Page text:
…OPEC is dead – Rosneft
with agency reports
24 June 2016, Sweetcrude, Abuja – The Organization of the Petroleum Exporting Countries (OPEC) has reported a current account deficit of $99.6 billion last year compared to a $238.1 billion surplus in 2014. This is the first time since 1998 the cartel has shown a collective budget deficit.
The negative effect of the 1998 financial crisis on Asian economies and competition between Iran and Saudi Arabia for market share forced OPEC prices down to $10 per barrel. By 2014, crude prices had risen to $115 per barrel before collapsing to $27 per barrel this January. Oil has since rebounded to the current $50.
OPEC’s oil revenues were down by nearly half last year, falling 45.8 percent from 2014 to $518.2 billion, the lowest since 2005. The cartel’s exports slid in value by 29.1 percent year-on-year, while total imports declined by 8.7 percent.
According to the OPEC report, global crude demand was 93 million barrels per day last year, up 1.7 percent. The biggest upsurge in demand took place in the Middle East, Africa and Asia Pacific.
The biggest OPEC loser from falling revenues was Venezuela, which has a budget deficit of about 20 percent of the country’s GDP.
On average, the OPEC Reference Basket cost $49.49 per barrel last year, down from $96.29 the year before. The last time OPEC’s crude was that cheap was in 2004.
In 2015, the largest oil producing countries were Saudi Arabia (10.19 million bpd, Russia (10.11 million bpd) and the United States (9.43 million bpd). Overall, global crude production grew 1.75 million bpd, the second-highest increase in a decade.
The US increased output by 0.72 million bpd last year. The 8.3 percent growth in American oil production was the biggest increase in the world. UK oil production grew by 0.10 million bpd, or 13.4 percent, for the first time since 1999.
Meanwhile, Rosneft CEO Igor Sechin said over the weekend that he believes internal strife has severely curbed OPEC’s market power.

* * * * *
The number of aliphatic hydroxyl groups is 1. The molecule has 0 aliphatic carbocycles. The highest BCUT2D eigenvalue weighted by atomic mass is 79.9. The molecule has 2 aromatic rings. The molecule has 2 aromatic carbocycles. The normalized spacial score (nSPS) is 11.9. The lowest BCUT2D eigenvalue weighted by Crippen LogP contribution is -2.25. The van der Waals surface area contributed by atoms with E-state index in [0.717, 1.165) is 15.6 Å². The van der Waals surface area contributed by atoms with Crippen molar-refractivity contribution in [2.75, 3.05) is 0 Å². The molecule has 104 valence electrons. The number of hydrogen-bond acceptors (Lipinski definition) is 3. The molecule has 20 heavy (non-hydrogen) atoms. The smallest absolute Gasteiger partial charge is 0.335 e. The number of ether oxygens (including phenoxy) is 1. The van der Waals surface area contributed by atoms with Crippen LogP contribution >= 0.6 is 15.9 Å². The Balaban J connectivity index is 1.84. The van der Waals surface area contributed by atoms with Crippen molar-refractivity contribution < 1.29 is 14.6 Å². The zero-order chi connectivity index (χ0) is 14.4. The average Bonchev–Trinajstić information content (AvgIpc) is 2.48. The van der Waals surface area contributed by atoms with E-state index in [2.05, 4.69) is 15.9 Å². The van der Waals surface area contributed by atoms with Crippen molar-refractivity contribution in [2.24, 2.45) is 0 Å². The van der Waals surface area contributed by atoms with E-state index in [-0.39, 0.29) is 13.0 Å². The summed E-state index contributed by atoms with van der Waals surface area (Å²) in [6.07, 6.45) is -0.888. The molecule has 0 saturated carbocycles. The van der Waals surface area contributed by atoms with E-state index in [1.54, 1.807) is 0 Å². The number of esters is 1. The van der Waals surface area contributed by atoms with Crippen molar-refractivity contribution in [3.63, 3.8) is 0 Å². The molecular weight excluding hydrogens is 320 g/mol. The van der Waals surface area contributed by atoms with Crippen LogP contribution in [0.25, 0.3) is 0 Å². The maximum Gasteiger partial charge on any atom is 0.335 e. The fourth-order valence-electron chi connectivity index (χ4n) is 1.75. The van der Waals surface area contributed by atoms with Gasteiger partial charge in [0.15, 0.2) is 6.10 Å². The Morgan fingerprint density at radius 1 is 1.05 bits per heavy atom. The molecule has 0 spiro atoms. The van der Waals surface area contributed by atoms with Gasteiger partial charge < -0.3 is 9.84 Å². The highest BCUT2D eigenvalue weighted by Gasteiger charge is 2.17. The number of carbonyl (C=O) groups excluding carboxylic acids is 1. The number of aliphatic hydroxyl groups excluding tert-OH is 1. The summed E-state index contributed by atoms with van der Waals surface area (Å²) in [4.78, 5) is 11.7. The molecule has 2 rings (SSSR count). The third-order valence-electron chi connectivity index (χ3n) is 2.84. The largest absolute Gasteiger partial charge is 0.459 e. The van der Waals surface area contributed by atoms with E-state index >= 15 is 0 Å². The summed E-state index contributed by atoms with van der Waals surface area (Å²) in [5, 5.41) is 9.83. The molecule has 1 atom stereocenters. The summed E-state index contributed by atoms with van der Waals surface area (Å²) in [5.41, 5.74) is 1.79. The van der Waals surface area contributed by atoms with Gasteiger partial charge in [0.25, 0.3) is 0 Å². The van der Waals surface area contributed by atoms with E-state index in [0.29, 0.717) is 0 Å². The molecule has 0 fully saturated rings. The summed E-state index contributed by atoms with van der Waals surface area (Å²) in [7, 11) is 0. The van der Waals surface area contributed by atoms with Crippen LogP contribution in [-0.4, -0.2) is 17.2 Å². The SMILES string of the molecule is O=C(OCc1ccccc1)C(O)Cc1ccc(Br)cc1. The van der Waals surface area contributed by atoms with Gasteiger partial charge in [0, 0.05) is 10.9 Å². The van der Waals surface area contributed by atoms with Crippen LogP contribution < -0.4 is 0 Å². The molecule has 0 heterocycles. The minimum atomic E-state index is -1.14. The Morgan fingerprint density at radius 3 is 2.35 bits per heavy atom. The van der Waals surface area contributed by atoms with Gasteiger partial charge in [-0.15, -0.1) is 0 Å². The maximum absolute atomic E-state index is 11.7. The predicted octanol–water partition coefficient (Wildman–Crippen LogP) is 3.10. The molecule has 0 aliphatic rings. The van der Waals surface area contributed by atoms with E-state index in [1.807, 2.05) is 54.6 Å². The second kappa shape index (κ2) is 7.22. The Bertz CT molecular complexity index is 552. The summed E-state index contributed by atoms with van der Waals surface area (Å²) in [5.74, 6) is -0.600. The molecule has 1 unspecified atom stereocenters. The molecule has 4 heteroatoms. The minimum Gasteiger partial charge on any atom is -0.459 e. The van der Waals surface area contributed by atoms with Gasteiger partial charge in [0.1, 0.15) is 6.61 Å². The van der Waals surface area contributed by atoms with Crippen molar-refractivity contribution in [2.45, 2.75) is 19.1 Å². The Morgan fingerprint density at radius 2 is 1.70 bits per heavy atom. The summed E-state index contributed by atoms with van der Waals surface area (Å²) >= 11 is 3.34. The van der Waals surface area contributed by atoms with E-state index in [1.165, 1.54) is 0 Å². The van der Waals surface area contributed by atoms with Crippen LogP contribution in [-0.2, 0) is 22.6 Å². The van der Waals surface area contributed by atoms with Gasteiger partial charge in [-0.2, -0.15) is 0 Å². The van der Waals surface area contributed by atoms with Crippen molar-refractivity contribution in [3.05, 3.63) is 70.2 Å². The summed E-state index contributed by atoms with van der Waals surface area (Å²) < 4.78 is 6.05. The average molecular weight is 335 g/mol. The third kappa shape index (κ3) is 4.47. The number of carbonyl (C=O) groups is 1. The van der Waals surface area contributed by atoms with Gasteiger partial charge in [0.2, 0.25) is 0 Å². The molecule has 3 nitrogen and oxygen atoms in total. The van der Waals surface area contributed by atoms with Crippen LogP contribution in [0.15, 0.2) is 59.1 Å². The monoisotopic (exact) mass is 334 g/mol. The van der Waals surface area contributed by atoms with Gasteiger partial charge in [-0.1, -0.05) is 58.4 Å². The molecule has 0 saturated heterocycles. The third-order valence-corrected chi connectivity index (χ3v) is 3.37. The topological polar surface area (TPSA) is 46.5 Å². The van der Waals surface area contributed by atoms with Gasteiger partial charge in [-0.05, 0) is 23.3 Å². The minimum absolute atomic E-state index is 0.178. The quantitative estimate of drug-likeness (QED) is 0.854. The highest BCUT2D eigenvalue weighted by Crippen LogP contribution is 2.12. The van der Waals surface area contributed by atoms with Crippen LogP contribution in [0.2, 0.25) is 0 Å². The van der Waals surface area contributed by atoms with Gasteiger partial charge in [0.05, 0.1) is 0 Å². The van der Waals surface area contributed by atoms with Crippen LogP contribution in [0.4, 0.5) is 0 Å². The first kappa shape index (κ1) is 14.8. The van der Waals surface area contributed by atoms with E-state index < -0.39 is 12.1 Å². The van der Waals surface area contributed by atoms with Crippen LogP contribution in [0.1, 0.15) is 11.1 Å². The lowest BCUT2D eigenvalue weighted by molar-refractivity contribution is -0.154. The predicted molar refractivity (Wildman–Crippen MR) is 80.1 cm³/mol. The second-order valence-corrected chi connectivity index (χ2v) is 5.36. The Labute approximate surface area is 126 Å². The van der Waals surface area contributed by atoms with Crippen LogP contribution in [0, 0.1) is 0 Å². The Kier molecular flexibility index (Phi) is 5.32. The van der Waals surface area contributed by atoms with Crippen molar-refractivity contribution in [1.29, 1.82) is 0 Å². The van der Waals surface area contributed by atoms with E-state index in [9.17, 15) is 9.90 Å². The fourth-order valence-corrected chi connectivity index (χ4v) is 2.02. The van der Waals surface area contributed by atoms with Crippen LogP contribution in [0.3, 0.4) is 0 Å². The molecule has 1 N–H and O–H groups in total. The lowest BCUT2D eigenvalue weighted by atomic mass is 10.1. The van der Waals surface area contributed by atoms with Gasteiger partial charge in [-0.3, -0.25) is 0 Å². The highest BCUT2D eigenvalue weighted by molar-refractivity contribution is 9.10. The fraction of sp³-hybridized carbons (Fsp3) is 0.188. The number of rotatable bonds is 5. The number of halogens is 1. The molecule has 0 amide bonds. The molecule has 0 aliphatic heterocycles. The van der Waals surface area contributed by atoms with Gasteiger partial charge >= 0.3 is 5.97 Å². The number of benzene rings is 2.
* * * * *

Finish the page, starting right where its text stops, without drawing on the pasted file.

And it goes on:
Sechin told Reuters that cartels have lost their control over the oil market and added that OPEC “has practically stopped existing as a united organization.”
Russia was among the country’s that met with OPEC and non-OPEC representatives in April to try to secure a production freeze deal in the hopes of supporting oil prices.
Those efforts failed after Saudi Arabia said it would not participate in a deal if Iran did not sign on.
Iranian officials did not attend the meeting.
Iran has consistently voiced its opposition to a production freeze as the country looks to grow
production now that Western sanctions have been lifted.
Sechin told Reuters that he had been skeptical that any deal production deal would materialize.
“The company [Rosneft)] was skeptical from the very beginning about the possibility of reaching any sort of joint agreement with OPEC’s involvement in current conditions,” Sechin said.
Sechin added that any attempts to support oil prices will most likely fail and that prices will only recover when supply and demand are back in balance.
During a speech at the opening of FT Commodities Global Summit in April, Sechin said that he expects the current global supply glut to be alleviated within two years.
The glut “will be eliminated during this period due to the growth of the global economy and consumption, depletion of the producing fields and temporary shutdown of complex and insufficiently effective projects. Low prices phase cannot last long, at least by the major reason – current prices do not secure the complete cost cycle, i.e. they generate losses for the companies, that work at complex fields,” Sechin said.
Rosneft has pushed past fellow state-owned firm Gazprom to become the largest company in Russia on a market capitalization basis last month.
Rosneft’s revenues fell 6.4 percent year-over-year to $78.49 billion in 2015 while free cash flow climb to about $9.9 billion last year, up from $9.08 billion in 2014.